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Balancing Cooperation and Competition in Callitrichid Primates: Examining the Relative Risk of Infanticide Across Species

  • Leslie Digby
  • Wendy Saltzman
Part of the Developments in Primatology: Progress and Prospects book series (DIPR)

Abstract

At least eight cases of infanticide by females other than the mother have been observed in wild groups of common marmosets (Callithrix jacchus), with several more cases described for captive groups. Infanticide by females other than the mother has not, however, been documented for wild groups of other callitrichid species. Why might such overt aggression toward infants be more likely in one species than in others? In the common marmoset, a variety of social, reproductive and ecological characteristics – including short inter-birth intervals (and the resulting potential for overlap of pregnancies and births), habitat saturation, small home ranges, and low cost of infant care (including decreased travel costs and short dependency periods compared to other callitrichids) – may contribute to an increased likelihood of two breeding females being present in a group, which in turn may give rise to the potential for competition between breeding females and, ultimately, to infanticide. These conditions are less common in wild groups of most other callitrichid species. All callitrichids balance the need for cooperative care of young with the reproductive competition that results from limited reproductive opportunities; however, ecological and social conditions appear to tip the balance toward infanticide more frequently in common marmosets than in other callitrichid species.

Keywords

Common Marmoset Breeding Female Dominant Female Subordinate Female Reproductive Suppression 
These keywords were added by machine and not by the authors. This process is experimental and the keywords may be updated as the learning algorithm improves.

Resumen

Al menos ocho casos de infanticidio por hembras distintas a la madre han sido observados en grupos silvestres de marmosetas comunes (Callithrix jacchus), con muchos más casos descritos para grupos cautivos. Sin embargo, infanticidio por hembras distintas a la madre no ha sido documentado en grupos silvestres de otras especies de calitrícidos ¿Porqué podría la agresión tan evidente hacia infantes ser más probable en una especie que en otras? En las marmosetas comunes, una variedad de características sociales, reproductivas y ecológicas – incluyendo intervalos cortos entre nacimientos (y el resultado potencial de traslape de embarazos y nacimientos), la saturación del hábitat, ámbitos hogareños pequeños y bajo costo de cuidado infantil (incluyendo disminución de costos de viaje y períodos cortos de dependencia comparados con otros calitrícidos) – pueden contribuir al aumento de la posibilidad de que dos hembras reproductoras se presenten en un grupo, lo cual aumenta el potencial para competencia entre la hembras reproductoras y, ultimadamente, a cometer infanticidio. Dichas condiciones son menos comunes en los grupos silvestres de otras especies calitrícidos. Todos los calitrícidos equilibran la necesidad de cuidado cooperativo de los jóvenes con la competencia reproductiva que resulta de oportunidades reproductivas limitadas; no obstante, las condiciones ecológicas y sociales parecen inclinar la balanza hacia el infanticidio con más frecuencia en las marmosetas comunes que en otras especies de calitrícidos.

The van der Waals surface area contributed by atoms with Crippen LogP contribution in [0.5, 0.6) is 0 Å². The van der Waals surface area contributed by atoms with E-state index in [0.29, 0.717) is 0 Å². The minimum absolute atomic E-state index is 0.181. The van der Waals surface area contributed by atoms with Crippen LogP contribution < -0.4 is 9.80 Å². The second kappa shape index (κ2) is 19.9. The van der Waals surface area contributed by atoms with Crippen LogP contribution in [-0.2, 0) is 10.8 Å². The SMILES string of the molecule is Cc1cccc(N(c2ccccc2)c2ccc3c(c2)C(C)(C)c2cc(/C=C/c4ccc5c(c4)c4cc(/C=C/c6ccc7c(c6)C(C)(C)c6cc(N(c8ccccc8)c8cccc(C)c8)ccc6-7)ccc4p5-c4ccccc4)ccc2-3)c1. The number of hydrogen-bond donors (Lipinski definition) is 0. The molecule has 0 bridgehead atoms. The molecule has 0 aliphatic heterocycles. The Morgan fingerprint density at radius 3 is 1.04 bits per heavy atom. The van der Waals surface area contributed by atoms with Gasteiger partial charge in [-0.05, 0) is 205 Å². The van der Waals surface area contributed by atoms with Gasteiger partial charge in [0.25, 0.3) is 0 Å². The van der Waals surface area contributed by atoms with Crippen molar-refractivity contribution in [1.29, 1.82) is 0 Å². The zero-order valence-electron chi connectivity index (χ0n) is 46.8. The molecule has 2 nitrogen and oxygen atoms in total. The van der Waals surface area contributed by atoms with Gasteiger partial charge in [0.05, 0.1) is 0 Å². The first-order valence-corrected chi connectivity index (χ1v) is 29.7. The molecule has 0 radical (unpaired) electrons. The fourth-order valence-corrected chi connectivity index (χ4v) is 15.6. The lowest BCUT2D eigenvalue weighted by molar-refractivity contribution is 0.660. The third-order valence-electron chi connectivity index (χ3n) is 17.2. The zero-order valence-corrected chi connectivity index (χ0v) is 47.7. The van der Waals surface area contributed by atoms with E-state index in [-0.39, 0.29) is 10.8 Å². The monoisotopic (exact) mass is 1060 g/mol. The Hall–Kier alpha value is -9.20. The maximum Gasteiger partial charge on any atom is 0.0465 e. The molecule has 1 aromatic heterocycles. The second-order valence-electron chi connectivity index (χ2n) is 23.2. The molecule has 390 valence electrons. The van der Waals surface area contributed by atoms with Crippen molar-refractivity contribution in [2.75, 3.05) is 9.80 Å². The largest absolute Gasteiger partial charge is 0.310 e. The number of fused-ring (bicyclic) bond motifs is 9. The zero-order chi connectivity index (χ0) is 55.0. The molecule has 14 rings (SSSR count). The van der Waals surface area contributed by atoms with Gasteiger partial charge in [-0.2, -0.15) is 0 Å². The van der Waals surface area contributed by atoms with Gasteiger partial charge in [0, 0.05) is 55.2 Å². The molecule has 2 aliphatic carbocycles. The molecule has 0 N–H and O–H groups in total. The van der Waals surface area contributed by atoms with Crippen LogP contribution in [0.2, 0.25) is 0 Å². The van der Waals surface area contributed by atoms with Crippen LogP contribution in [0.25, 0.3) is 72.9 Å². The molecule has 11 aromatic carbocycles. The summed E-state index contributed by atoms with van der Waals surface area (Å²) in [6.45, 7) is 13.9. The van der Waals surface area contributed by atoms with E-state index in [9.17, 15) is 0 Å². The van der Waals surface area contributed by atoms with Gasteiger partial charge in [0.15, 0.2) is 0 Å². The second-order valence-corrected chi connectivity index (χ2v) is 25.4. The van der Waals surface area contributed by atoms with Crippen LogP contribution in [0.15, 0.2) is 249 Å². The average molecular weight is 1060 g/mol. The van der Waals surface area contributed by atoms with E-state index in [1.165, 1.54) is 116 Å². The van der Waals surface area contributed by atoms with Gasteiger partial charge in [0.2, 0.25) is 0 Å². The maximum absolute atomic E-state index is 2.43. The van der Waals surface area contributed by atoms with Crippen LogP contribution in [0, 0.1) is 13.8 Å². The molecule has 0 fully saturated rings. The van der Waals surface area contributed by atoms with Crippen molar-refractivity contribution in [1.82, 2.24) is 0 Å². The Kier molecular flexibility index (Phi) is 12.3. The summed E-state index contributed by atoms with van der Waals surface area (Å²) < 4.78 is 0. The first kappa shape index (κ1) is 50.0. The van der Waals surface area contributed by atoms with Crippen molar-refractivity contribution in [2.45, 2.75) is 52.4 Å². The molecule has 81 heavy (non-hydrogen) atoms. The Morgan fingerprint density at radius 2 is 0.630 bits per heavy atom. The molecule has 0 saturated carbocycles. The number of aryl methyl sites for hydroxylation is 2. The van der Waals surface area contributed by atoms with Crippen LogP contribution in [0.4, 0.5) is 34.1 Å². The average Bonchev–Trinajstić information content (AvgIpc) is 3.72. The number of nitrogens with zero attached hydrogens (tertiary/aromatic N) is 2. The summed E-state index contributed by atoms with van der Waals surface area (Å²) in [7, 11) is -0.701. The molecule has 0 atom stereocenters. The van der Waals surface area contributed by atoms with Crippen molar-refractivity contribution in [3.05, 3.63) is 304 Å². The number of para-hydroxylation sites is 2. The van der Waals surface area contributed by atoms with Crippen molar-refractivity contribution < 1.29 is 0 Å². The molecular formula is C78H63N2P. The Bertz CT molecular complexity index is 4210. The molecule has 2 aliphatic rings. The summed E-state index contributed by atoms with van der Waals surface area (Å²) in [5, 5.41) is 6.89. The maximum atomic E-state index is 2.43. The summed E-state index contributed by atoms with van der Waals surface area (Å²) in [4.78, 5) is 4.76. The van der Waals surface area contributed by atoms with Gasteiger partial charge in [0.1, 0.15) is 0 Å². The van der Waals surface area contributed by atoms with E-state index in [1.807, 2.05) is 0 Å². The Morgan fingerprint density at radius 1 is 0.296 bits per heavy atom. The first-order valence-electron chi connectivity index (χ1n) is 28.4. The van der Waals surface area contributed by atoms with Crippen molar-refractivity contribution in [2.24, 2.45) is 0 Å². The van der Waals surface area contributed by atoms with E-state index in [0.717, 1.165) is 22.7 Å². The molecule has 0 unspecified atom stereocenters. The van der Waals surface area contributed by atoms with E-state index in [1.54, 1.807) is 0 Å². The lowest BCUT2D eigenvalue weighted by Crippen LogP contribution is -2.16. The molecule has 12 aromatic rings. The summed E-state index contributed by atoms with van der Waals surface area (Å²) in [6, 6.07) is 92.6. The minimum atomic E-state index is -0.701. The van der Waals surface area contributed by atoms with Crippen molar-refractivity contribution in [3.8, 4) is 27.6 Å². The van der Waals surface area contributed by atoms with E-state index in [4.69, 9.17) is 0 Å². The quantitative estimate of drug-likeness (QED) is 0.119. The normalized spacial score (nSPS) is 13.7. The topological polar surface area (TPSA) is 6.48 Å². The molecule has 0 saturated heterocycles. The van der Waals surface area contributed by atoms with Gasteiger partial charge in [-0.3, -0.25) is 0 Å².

Resumo

Pelo menos oito casos de infanticídio realizados por fêmeas que não as mães foram observados em grupos de sagüi comum selvagens (Callithrix jacchus), com vários outros casos sendo descritos para grupos vivendo em cativeiro. Entretanto, infanticídios por fêmeas que não as mães não têm sido bem documentados em grupos selvagens de outras espécies de calitriquídeos. Por que esta agressão em relação aos infantes é mais comum em uma espécie do que em outras? Em sagüi comum, uma variedade de características sociais, reprodutivas e ecológicas – incluindo o intervalo curto entre nascimentos (e o resultante potencial de sobreposição de gestações e nascimentos) saturação de habitat, áreas de uso pequenas e baixo custo do cuidado parental (incluindo diminuição no custo do deslocamento e o período de dependência curto comparado com outros calitriquídeos) – podem contribuir para o aumento da probabilidade de duas fêmeas reprodutoras estarem presentes em um mesmo grupo, que por sua vez favorece o surgimento de competição potencial entre as fêmeas reprodutoras e, eventualmente, o infanticídio. Estas condições são menos comuns em grupos selvagens da maioria das demais espécies de calitriquídeos. Todos os calitriquídeos fazem o balanço entre a necessidade de cuidado cooperativo dos infantes e a competição reprodutiva que resulta das oportunidades limitadas de reprodução; entretanto, as condições ecológicas e sociais parecem inclinar a balança em relação ao infanticídio mais frequentemente em sagüis comuns do que em outras espécies de calitriquídeos.

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© Springer Science+Business Media, LLC 2009

Authors and Affiliations

  1. 1.Department of Evolutionary AnthropologyDuke UniversityDurhamUSA

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